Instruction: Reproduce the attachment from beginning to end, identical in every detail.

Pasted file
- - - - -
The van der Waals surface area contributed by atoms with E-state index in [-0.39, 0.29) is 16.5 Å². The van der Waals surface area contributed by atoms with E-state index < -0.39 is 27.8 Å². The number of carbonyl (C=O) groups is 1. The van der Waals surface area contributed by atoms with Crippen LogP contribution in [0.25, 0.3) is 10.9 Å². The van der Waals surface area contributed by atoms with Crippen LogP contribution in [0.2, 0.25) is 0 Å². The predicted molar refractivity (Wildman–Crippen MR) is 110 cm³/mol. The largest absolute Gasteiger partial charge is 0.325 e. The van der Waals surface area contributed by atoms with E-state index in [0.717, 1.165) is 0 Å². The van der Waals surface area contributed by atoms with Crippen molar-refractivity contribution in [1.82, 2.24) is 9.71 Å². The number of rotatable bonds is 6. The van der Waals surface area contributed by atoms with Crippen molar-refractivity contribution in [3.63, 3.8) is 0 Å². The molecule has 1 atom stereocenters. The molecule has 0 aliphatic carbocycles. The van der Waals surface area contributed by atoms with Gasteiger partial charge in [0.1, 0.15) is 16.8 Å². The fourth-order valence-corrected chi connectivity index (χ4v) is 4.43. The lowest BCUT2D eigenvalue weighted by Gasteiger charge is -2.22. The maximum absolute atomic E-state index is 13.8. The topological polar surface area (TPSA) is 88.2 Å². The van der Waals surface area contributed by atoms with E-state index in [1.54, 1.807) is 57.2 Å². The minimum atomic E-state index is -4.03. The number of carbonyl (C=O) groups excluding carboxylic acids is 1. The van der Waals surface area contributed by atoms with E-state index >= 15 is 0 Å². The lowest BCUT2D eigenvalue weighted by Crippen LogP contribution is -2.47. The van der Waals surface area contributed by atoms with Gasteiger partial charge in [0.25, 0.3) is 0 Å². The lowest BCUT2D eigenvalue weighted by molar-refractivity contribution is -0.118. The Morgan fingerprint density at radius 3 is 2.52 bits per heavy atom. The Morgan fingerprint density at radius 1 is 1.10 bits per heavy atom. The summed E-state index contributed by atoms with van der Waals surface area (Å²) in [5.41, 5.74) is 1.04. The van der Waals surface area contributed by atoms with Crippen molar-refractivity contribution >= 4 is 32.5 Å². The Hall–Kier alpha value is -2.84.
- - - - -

The van der Waals surface area contributed by atoms with E-state index in [-0.39, 0.29) is 16.5 Å². The van der Waals surface area contributed by atoms with E-state index < -0.39 is 27.8 Å². The number of carbonyl (C=O) groups is 1. The van der Waals surface area contributed by atoms with Crippen LogP contribution in [0.25, 0.3) is 10.9 Å². The van der Waals surface area contributed by atoms with Crippen LogP contribution in [0.2, 0.25) is 0 Å². The predicted molar refractivity (Wildman–Crippen MR) is 110 cm³/mol. The largest absolute Gasteiger partial charge is 0.325 e. The van der Waals surface area contributed by atoms with E-state index in [0.717, 1.165) is 0 Å². The van der Waals surface area contributed by atoms with Crippen molar-refractivity contribution in [1.82, 2.24) is 9.71 Å². The number of rotatable bonds is 6. The van der Waals surface area contributed by atoms with Crippen molar-refractivity contribution in [3.63, 3.8) is 0 Å². The molecule has 1 atom stereocenters. The molecule has 0 aliphatic carbocycles. The van der Waals surface area contributed by atoms with Gasteiger partial charge in [0.1, 0.15) is 16.8 Å². The fourth-order valence-corrected chi connectivity index (χ4v) is 4.43. The lowest BCUT2D eigenvalue weighted by Gasteiger charge is -2.22. The maximum absolute atomic E-state index is 13.8. The topological polar surface area (TPSA) is 88.2 Å². The van der Waals surface area contributed by atoms with E-state index in [1.54, 1.807) is 57.2 Å². The minimum atomic E-state index is -4.03. The number of carbonyl (C=O) groups excluding carboxylic acids is 1. The van der Waals surface area contributed by atoms with E-state index >= 15 is 0 Å². The lowest BCUT2D eigenvalue weighted by Crippen LogP contribution is -2.47. The van der Waals surface area contributed by atoms with Gasteiger partial charge in [0.25, 0.3) is 0 Å². The lowest BCUT2D eigenvalue weighted by molar-refractivity contribution is -0.118. The Morgan fingerprint density at radius 3 is 2.52 bits per heavy atom. The Morgan fingerprint density at radius 1 is 1.10 bits per heavy atom. The summed E-state index contributed by atoms with van der Waals surface area (Å²) in [5.41, 5.74) is 1.04. The van der Waals surface area contributed by atoms with Crippen molar-refractivity contribution >= 4 is 32.5 Å². The Hall–Kier alpha value is -2.84.